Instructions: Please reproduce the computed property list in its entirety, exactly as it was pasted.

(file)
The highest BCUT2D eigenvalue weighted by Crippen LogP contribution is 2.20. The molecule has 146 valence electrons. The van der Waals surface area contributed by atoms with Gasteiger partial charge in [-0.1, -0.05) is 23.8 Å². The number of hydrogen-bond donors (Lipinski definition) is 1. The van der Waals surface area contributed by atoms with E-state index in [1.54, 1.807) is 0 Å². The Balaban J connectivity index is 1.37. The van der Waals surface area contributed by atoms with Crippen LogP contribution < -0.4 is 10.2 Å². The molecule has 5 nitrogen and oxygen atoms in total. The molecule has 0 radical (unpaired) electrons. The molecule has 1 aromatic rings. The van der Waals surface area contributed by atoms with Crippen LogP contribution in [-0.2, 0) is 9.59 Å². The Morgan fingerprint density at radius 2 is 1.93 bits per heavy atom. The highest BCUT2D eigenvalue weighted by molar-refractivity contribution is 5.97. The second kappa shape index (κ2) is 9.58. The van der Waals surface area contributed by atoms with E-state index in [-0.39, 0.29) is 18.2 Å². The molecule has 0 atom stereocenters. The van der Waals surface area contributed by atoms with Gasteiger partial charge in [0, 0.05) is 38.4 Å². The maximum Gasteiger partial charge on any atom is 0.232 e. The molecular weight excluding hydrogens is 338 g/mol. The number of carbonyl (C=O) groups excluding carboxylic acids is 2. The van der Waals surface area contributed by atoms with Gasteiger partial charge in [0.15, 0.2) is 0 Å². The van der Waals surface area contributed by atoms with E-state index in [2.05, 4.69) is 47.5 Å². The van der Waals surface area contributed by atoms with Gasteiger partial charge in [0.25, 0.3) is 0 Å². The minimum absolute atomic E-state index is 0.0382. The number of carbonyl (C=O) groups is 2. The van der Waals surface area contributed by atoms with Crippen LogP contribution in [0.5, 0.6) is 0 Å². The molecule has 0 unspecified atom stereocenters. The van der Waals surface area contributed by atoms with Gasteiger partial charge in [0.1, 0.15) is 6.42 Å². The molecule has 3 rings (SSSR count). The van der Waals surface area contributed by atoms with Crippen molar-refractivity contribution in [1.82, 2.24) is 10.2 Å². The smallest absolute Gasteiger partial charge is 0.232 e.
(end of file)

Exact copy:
The highest BCUT2D eigenvalue weighted by Crippen LogP contribution is 2.20. The molecule has 146 valence electrons. The van der Waals surface area contributed by atoms with Gasteiger partial charge in [-0.1, -0.05) is 23.8 Å². The number of hydrogen-bond donors (Lipinski definition) is 1. The van der Waals surface area contributed by atoms with E-state index in [1.54, 1.807) is 0 Å². The Balaban J connectivity index is 1.37. The van der Waals surface area contributed by atoms with Crippen LogP contribution < -0.4 is 10.2 Å². The molecule has 5 nitrogen and oxygen atoms in total. The molecule has 0 radical (unpaired) electrons. The molecule has 1 aromatic rings. The van der Waals surface area contributed by atoms with Crippen LogP contribution in [-0.2, 0) is 9.59 Å². The Morgan fingerprint density at radius 2 is 1.93 bits per heavy atom. The highest BCUT2D eigenvalue weighted by molar-refractivity contribution is 5.97. The second kappa shape index (κ2) is 9.58. The van der Waals surface area contributed by atoms with E-state index in [-0.39, 0.29) is 18.2 Å². The molecule has 0 atom stereocenters. The van der Waals surface area contributed by atoms with Gasteiger partial charge in [0, 0.05) is 38.4 Å². The maximum Gasteiger partial charge on any atom is 0.232 e. The molecular weight excluding hydrogens is 338 g/mol. The number of carbonyl (C=O) groups excluding carboxylic acids is 2. The van der Waals surface area contributed by atoms with Gasteiger partial charge in [0.15, 0.2) is 0 Å². The van der Waals surface area contributed by atoms with E-state index in [2.05, 4.69) is 47.5 Å². The van der Waals surface area contributed by atoms with Gasteiger partial charge in [0.25, 0.3) is 0 Å². The minimum absolute atomic E-state index is 0.0382. The number of carbonyl (C=O) groups is 2. The van der Waals surface area contributed by atoms with Crippen LogP contribution in [0.5, 0.6) is 0 Å². The molecule has 0 unspecified atom stereocenters. The van der Waals surface area contributed by atoms with Gasteiger partial charge in [0.1, 0.15) is 6.42 Å². The molecule has 3 rings (SSSR count). The van der Waals surface area contributed by atoms with Crippen molar-refractivity contribution in [1.82, 2.24) is 10.2 Å². The smallest absolute Gasteiger partial charge is 0.232 e.